What a lot of people don't realise is that QR codes can be incorporated into the design in many ways (e.g. change of colour, styling etc). The business card above is a great example of a beautiful business card where the QR code actually compliments the design. A QR code not only makes your business card more memorable, but it actually gets prospective customers/clients interacting with your brand.

You can read our full in-depth explanation of QR codes, how they work and how to implement them into your designs here.

#8 - Don't Use Borders & Ensure Readable Text

Source: N/A

One of things you should try and avoid when designing your business card is the use of borders. Although borders might look great, they can cause a serious headache during the printing process.

Earlier, we mentioned the requirement for bleed and trim. The reason bleed is needed within the trim line is that sometimes, cards may be trimmed a couple of millimetres either inside or outside of that line.

On a regular design, this isn't a serious problem and your business card will look largely the same. However, if you have a border, the results can be disastrous. The image at the beginning of this section shows how your business card design might look on the computer screen when sent for print.

Source: N/A

The image above shows how your business card may look should there be a few millimetres discrepancy during the trimming process.

It's also important to ensure that any text on the card is readable. It may look large when you're designing it on your computer screen but when printed, business cards are notoriously small, so make sure the font sizes are large enough.

It might pay to print a test copy of your design in your chosen sizing just to check that everything is readable.

The Printing Process

Ok, so we've tackled the design process, but there's still a lot of technicalities to consider when converting that design to a finished printed product.

#1 - Saving The File

Source: N/A

When saving files for the web, things are pretty straightforward as usually, a JPG or PNG file will do the trick. When submitting business cards to be printed though, there's a lot more to think about.

First of all, saving your design as a JPG or PNG is never a good idea and no matter which printing company you're working with, this is almost certainly not the best way to submit your files.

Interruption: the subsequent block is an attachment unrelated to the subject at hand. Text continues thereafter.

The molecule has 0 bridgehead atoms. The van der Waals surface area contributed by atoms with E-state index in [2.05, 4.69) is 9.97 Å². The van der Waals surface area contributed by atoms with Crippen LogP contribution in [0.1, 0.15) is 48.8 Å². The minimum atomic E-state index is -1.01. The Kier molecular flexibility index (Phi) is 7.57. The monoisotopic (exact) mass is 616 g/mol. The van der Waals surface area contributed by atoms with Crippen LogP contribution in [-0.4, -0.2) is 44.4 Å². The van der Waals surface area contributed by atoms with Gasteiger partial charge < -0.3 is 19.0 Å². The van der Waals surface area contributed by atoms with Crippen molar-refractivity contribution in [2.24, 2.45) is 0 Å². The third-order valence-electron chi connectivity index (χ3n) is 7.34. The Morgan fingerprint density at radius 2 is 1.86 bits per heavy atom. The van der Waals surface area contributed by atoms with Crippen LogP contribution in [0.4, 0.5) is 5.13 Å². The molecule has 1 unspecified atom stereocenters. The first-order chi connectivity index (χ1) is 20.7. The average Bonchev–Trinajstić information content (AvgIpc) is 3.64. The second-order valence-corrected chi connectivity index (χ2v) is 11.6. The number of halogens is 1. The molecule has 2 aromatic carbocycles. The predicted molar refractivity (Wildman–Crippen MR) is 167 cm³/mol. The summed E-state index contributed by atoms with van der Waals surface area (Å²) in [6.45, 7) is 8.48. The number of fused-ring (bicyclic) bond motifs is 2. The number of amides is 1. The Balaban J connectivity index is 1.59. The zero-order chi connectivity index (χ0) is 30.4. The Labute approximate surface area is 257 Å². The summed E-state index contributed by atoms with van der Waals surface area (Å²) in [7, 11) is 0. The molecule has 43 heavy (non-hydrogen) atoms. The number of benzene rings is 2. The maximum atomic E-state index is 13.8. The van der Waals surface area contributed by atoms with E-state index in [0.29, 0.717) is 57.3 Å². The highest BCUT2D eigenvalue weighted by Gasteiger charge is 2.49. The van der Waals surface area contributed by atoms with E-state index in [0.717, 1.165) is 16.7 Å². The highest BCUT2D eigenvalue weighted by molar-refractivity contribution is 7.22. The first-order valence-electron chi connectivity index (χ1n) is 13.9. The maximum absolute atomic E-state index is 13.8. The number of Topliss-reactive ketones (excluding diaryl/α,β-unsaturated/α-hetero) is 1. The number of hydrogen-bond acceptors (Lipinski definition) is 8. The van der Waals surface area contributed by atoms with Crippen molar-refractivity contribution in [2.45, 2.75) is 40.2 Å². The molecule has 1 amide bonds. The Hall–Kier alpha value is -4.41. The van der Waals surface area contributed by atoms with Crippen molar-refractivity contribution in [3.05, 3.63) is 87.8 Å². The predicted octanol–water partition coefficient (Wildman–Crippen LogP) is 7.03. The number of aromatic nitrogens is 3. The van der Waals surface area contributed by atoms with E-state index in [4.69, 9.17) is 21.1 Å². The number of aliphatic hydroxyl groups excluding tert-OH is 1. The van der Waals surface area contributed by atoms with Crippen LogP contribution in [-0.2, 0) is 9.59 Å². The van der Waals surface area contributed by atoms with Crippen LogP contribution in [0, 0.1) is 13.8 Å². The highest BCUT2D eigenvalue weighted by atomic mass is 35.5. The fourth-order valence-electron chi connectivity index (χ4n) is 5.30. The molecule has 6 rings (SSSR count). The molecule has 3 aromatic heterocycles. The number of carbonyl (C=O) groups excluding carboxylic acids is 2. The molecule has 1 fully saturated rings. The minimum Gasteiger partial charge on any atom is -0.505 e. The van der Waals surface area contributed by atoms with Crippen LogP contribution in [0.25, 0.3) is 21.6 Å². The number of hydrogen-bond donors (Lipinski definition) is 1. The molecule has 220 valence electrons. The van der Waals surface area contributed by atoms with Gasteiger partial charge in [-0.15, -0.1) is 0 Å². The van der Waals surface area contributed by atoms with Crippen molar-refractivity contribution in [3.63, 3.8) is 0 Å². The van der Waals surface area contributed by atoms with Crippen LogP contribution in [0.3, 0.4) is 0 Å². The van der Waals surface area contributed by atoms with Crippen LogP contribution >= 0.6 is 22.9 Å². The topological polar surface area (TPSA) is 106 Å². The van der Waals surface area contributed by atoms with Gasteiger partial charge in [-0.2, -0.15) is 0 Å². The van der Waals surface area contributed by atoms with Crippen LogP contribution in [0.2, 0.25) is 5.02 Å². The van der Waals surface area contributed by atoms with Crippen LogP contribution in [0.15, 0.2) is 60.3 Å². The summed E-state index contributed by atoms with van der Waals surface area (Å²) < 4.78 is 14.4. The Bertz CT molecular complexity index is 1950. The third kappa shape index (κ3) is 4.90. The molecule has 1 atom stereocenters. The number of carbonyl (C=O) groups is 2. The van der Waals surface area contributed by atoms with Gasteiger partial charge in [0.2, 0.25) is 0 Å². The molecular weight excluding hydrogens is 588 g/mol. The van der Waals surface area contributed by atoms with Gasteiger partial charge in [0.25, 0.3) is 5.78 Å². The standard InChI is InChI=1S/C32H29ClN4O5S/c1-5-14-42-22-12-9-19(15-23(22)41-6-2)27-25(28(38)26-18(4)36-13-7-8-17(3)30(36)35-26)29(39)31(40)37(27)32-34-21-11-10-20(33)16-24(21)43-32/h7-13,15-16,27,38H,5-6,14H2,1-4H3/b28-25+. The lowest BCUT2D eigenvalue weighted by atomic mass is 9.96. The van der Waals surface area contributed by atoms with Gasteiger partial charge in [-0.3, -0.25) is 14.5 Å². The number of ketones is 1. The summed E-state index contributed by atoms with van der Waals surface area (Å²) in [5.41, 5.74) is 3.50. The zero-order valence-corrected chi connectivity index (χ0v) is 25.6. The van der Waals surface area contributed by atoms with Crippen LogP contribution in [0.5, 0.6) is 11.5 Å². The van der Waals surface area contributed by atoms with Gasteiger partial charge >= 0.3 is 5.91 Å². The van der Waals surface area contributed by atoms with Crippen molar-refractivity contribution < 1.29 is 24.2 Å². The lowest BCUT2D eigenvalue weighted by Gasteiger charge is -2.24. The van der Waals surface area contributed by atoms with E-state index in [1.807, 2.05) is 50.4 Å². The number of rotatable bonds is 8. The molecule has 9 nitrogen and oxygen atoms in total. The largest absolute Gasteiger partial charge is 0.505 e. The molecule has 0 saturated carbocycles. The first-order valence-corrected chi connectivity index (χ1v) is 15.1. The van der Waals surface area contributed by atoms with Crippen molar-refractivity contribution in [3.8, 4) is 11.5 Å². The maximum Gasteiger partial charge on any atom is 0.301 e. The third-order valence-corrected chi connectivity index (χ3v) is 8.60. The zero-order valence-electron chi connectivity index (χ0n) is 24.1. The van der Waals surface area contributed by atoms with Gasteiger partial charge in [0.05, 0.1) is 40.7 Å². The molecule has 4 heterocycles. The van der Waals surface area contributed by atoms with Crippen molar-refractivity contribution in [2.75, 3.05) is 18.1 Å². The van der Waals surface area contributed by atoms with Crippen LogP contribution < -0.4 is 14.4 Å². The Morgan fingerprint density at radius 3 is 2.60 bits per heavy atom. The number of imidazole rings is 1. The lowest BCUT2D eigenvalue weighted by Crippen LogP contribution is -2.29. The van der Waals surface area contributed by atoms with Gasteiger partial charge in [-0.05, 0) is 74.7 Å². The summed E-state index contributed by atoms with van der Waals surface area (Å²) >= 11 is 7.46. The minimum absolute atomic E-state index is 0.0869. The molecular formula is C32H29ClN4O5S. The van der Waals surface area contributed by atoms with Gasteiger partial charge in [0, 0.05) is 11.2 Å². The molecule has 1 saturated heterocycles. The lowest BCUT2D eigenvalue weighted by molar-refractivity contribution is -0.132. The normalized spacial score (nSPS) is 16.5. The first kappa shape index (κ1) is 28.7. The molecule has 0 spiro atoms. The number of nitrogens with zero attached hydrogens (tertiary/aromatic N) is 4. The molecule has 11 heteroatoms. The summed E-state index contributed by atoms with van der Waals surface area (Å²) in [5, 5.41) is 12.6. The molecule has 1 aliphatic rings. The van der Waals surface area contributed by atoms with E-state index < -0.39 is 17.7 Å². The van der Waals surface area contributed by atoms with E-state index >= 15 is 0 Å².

Source: Deviantart

Both JPG and PNG are compressed file formats and therefore, saving a file with this extension will cause a loss of quality (as is demonstrated in the image above). You can see that the image appears fuzzy and the text is virtually unreadable.

Most printing companies will have their own preference when it comes to the file type they prefer but usually, it's either a TIFF file or PDF. A vector-based PDF is often the best option if you've been designing your business card in Adobe InDesign (as this application uses vector-based imagery as standard).

It's also important to make sure that all fonts are embedded if you're using custom fonts. If you fail to do this, there's a chance that your font may get automatically replaced by the 'next best alternative' when the printing company opens the file on their system.

You can refer to our previous poster design and printing guide to see exactly how to do this in Adobe Photoshop and InDesign here.

#2 - Choose Your Material

Source: Behance

Unlike a poster or flyer (which is usually printed on standard matt or glossy paper), there are a lot of different material options for a business card and all of these can have a profound effect on the result of the finished product.

The first thing you're going to need to decide upon is the weight of the paper your business card will be printed on. Typically, business card paper is measured in gsm (Grams per Square Metre) click here to read more. Most printing companies offer a number of choices between 200gsm and 400gsm.

Essentially, the higher the paper density is, the better-quality your business card will be. Therefore, if your company is a high-class premium brand, a high-density paper is probably more suited. If you take a look at the business card pictured above, you'll see that it is printed on relatively high gsm paper which gives it a high-quality look/feel.